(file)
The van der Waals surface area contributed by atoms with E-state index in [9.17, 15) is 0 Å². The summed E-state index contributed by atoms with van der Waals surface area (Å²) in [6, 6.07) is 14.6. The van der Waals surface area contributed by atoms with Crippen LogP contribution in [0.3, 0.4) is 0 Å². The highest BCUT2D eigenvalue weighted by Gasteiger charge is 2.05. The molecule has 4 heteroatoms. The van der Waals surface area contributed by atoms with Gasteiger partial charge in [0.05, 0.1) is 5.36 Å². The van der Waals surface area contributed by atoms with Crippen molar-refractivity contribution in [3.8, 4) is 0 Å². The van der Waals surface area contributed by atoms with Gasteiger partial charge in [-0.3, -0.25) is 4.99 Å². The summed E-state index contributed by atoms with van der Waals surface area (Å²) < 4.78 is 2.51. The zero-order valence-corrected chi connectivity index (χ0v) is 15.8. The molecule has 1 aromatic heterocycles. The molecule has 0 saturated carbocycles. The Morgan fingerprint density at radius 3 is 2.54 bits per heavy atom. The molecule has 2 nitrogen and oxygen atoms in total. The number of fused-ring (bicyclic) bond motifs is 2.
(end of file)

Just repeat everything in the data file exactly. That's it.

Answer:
The van der Waals surface area contributed by atoms with E-state index in [9.17, 15) is 0 Å². The summed E-state index contributed by atoms with van der Waals surface area (Å²) in [6, 6.07) is 14.6. The van der Waals surface area contributed by atoms with Crippen LogP contribution in [0.3, 0.4) is 0 Å². The highest BCUT2D eigenvalue weighted by Gasteiger charge is 2.05. The molecule has 4 heteroatoms. The van der Waals surface area contributed by atoms with Gasteiger partial charge in [0.05, 0.1) is 5.36 Å². The van der Waals surface area contributed by atoms with Crippen molar-refractivity contribution in [3.8, 4) is 0 Å². The van der Waals surface area contributed by atoms with Gasteiger partial charge in [-0.3, -0.25) is 4.99 Å². The summed E-state index contributed by atoms with van der Waals surface area (Å²) < 4.78 is 2.51. The zero-order valence-corrected chi connectivity index (χ0v) is 15.8. The molecule has 1 aromatic heterocycles. The molecule has 0 saturated carbocycles. The Morgan fingerprint density at radius 3 is 2.54 bits per heavy atom. The molecule has 2 nitrogen and oxygen atoms in total. The number of fused-ring (bicyclic) bond motifs is 2.